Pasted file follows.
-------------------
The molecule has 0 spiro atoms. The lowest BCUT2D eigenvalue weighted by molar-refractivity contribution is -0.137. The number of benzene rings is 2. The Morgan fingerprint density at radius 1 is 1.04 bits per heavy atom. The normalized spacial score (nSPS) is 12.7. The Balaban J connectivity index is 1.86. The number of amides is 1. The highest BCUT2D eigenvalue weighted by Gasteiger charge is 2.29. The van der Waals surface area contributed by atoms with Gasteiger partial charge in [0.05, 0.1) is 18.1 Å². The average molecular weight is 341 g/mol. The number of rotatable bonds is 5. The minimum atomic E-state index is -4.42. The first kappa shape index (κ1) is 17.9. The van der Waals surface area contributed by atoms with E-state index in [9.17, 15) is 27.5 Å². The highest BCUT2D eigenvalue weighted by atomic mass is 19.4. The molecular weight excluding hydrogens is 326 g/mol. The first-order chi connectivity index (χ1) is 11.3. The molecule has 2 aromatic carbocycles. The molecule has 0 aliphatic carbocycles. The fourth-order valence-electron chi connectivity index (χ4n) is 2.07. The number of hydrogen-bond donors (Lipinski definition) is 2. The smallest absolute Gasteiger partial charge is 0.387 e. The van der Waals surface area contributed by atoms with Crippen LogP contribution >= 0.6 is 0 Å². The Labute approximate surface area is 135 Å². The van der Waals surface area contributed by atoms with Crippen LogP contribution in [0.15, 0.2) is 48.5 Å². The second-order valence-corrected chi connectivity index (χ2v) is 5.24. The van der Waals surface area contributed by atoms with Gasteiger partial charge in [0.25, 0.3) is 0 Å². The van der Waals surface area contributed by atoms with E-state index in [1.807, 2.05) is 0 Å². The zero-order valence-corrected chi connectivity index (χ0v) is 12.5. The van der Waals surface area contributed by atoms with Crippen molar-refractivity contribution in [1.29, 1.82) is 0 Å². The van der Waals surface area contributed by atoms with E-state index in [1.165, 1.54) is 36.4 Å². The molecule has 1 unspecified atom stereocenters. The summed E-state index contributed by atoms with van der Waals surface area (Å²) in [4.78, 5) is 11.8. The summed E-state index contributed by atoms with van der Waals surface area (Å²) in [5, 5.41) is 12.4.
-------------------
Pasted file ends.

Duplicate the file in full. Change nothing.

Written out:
The molecule has 0 spiro atoms. The lowest BCUT2D eigenvalue weighted by molar-refractivity contribution is -0.137. The number of benzene rings is 2. The Morgan fingerprint density at radius 1 is 1.04 bits per heavy atom. The normalized spacial score (nSPS) is 12.7. The Balaban J connectivity index is 1.86. The number of amides is 1. The highest BCUT2D eigenvalue weighted by Gasteiger charge is 2.29. The van der Waals surface area contributed by atoms with Gasteiger partial charge in [0.05, 0.1) is 18.1 Å². The average molecular weight is 341 g/mol. The number of rotatable bonds is 5. The minimum atomic E-state index is -4.42. The first kappa shape index (κ1) is 17.9. The van der Waals surface area contributed by atoms with E-state index in [9.17, 15) is 27.5 Å². The highest BCUT2D eigenvalue weighted by atomic mass is 19.4. The molecular weight excluding hydrogens is 326 g/mol. The first-order chi connectivity index (χ1) is 11.3. The molecule has 2 aromatic carbocycles. The molecule has 0 aliphatic carbocycles. The fourth-order valence-electron chi connectivity index (χ4n) is 2.07. The number of hydrogen-bond donors (Lipinski definition) is 2. The smallest absolute Gasteiger partial charge is 0.387 e. The van der Waals surface area contributed by atoms with Crippen LogP contribution >= 0.6 is 0 Å². The Labute approximate surface area is 135 Å². The van der Waals surface area contributed by atoms with Crippen LogP contribution in [0.15, 0.2) is 48.5 Å². The second-order valence-corrected chi connectivity index (χ2v) is 5.24. The van der Waals surface area contributed by atoms with Gasteiger partial charge in [0.25, 0.3) is 0 Å². The van der Waals surface area contributed by atoms with E-state index in [1.807, 2.05) is 0 Å². The zero-order valence-corrected chi connectivity index (χ0v) is 12.5. The van der Waals surface area contributed by atoms with Crippen molar-refractivity contribution in [1.29, 1.82) is 0 Å². The van der Waals surface area contributed by atoms with E-state index in [1.165, 1.54) is 36.4 Å². The molecule has 1 unspecified atom stereocenters. The summed E-state index contributed by atoms with van der Waals surface area (Å²) in [4.78, 5) is 11.8. The summed E-state index contributed by atoms with van der Waals surface area (Å²) in [5, 5.41) is 12.4.